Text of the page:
37. Armageddon & Mount Megiddo

  38. Armageddon, in Hebrew, means “mount of Megiddo” (har-megiddon). • Armageddon is a typological symbol of God’s victory over the forces of evil and the end-time destruction of all enemies of God

  39. f. Some are traditionally symbolic numbers & colors • g. Some are simply unclear

  40. h. Numerology • Numbers 3, 4, 7, 10, 12, 70 predominate. • “4”: cosmic completeness (e.g. earth’s 4 corners & 4 winds, see 7:1; 20:8) • Numbers can be mystifying, e.g. “666” (for survey of views, see Mounce)

  41. Name of Christ appears 7 times, “Jesus” 14 times, “Lamb” is used of Christ 28 times (7 x 4). • 7 x 4: universal scope of the Lamb’s complete victory. • “7” denotes completeness in God’s judgment on the entire world. • “12”: number of God’s people squared to indicated completeness & multiplied by 1 000 to connote vastness (i.e. 144 000).

  42. 5. Start with images that John explains • a. One like a Son of Man (1:17f; Dan 7 = Israel), here = Jesus (as in the gospels) • b. Golden lamp stands (1:20) = 7 churches, and the 7 stars = their messengers • c. Great dragon (12:9) = Satan • d. 7 heads are 7 hills (17:9) = Rome (cf. 17:18; the great harlot)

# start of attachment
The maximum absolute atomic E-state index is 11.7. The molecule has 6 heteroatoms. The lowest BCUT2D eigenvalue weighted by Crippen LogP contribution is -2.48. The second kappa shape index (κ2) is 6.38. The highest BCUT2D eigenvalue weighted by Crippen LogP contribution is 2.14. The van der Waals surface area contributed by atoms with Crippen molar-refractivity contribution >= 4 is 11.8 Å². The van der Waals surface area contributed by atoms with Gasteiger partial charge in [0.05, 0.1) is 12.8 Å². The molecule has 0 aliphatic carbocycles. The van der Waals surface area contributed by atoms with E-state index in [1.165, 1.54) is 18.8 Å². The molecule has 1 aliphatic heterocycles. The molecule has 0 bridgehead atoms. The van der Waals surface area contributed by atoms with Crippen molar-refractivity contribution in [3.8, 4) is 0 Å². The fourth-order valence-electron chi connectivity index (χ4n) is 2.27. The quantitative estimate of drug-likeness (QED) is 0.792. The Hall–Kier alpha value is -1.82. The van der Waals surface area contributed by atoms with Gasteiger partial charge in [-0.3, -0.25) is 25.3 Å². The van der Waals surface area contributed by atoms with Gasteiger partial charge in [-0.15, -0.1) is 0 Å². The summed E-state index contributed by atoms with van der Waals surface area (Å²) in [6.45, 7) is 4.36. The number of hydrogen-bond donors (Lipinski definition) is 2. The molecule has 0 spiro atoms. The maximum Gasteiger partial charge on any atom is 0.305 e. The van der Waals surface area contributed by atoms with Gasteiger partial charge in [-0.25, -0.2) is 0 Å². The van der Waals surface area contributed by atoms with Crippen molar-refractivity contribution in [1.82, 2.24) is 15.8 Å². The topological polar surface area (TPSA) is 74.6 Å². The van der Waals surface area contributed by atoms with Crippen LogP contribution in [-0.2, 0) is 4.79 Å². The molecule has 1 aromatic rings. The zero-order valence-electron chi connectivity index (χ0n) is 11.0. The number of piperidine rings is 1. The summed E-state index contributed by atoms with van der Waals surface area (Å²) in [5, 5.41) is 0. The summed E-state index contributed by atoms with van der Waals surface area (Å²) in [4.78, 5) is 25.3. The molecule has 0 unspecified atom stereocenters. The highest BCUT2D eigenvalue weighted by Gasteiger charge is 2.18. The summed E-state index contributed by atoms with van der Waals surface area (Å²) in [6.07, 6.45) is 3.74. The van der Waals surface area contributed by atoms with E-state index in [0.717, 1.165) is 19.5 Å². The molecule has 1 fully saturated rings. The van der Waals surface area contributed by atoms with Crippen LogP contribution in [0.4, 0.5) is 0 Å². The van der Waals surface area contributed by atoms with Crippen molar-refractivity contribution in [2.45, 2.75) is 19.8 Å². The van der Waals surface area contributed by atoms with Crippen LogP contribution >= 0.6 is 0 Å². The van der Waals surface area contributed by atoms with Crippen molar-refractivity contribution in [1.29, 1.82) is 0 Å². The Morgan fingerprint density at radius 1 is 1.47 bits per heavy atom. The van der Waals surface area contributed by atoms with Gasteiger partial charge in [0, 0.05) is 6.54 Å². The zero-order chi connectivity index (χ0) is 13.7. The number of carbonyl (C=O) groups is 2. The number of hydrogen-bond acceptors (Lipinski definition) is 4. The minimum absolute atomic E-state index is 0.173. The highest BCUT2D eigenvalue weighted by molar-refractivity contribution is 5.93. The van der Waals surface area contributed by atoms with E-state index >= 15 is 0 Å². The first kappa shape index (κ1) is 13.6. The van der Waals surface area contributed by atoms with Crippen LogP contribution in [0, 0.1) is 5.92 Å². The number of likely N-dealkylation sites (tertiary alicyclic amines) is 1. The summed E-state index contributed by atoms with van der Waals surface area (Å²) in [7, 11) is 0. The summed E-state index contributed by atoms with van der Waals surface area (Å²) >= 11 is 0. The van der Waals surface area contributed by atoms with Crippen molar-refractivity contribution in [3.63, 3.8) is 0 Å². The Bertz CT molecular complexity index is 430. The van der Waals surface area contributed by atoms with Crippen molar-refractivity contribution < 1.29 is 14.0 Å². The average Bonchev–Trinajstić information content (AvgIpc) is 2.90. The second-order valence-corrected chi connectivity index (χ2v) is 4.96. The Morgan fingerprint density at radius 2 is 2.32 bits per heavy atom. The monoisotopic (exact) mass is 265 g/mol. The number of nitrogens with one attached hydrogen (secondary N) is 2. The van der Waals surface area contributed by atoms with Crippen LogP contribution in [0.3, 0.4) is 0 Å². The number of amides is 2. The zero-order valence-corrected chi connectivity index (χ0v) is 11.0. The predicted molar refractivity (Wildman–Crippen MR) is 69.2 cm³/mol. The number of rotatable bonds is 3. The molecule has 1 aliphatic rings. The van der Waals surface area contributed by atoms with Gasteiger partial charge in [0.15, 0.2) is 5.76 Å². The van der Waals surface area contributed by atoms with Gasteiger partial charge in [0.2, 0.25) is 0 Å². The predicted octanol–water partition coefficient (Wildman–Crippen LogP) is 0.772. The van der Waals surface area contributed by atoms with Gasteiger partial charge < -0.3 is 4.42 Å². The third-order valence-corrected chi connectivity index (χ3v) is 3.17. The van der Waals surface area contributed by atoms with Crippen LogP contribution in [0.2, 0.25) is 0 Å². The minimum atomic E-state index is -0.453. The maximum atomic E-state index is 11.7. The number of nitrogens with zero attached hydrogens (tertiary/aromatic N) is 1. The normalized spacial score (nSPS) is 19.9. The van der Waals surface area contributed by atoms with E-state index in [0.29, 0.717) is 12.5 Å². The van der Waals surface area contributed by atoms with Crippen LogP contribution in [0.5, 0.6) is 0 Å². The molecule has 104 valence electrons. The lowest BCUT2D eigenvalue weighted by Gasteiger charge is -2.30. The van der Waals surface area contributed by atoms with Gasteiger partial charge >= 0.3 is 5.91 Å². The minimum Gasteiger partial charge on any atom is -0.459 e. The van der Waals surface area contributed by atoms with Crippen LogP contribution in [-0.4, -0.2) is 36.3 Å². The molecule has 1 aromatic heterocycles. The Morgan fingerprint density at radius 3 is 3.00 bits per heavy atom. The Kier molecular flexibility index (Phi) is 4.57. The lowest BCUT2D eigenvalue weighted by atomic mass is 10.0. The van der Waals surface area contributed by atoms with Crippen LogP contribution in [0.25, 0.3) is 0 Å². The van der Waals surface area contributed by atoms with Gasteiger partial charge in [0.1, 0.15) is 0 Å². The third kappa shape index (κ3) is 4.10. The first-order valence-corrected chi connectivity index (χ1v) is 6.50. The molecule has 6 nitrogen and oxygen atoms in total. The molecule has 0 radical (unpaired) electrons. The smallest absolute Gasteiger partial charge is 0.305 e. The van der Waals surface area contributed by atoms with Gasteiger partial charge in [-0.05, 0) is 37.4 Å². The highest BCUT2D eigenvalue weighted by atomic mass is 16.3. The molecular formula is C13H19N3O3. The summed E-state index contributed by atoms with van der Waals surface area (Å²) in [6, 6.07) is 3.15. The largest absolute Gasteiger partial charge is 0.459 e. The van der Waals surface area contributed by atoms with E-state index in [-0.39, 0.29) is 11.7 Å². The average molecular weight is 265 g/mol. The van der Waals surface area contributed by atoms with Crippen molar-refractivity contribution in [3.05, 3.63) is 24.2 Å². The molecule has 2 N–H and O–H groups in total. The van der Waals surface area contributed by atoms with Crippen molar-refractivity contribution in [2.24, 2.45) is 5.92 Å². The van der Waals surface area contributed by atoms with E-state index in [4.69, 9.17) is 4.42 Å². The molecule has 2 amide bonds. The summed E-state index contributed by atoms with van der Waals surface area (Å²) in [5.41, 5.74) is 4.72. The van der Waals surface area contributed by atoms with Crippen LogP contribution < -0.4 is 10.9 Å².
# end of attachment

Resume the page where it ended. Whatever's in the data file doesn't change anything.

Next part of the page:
43. 6. Key to interpreting symbols: • a. Note author’s intended use • b. Use of symbols in the past • c. Theological & pastoral message

  44. B. Considering Historical Setting • 1. Majority hold that written during the time of Domitian. • 2. Reality of present & future suffering • a. References to suffering within the text • (1) 1:9; 2:3, 8-9, 13; 3:10 • (2) “to the one who overcomes” (2:7, 11, 17, 26; 3:5, 12, 21)

  45. (3) martyrs (6:9-11), the great tribulation (7:14) • (4) linked with the testimony of Jesus (12:11, 17) • (5) the work of the beast in chs. 13-20 (13:7, 9-10; 14:12-13; 16:5-6; 18:20, 24; 19:2; 20:4)

  46. b. Examples of those who have/are suffering • (1) John’s position in exile (1:9) • (2) Death of one of their numbers in Pergamum (2:13) • c. Admonition in the midst of suffering

  47. 3. Relationship of Rome & the church in the context of suffering • 4. John’s two aims in the face of increased suffering: • a. To encourage: God is in control • b. To exhort: do not compromise • “Babylon” refers to Rome

  48. The “beast” (Rev. 13 & 14) represents the political power of Rome and “harlot” represents Rome’s prosperity gained through economic exploitation. • John warns against prostituting oneself with other gods for economic gains. • An alternative perspective to Rome’s religious ideology: God is the King • c. To warn: the fate of Rome & those who join her

  49. Structure & Structural Principles • A. Poetic • B. Drama • C. Sevens • D. Chiastic • E. Liturgy • F. Recapitulation or Progressive Parallelism • G. Futuristic chronological sequence view

  50. Content (one approach, note chiasm A – B – C/D/E/F/G – H – I) • A. Introduction (ch.1) • 1. Prologue (vv.1-8) • Prophetic message meant to be read aloud and heard, probably at the liturgies in the churches addressed. • Opening divine triad (1:4-5): God, Jesus, 7 spirits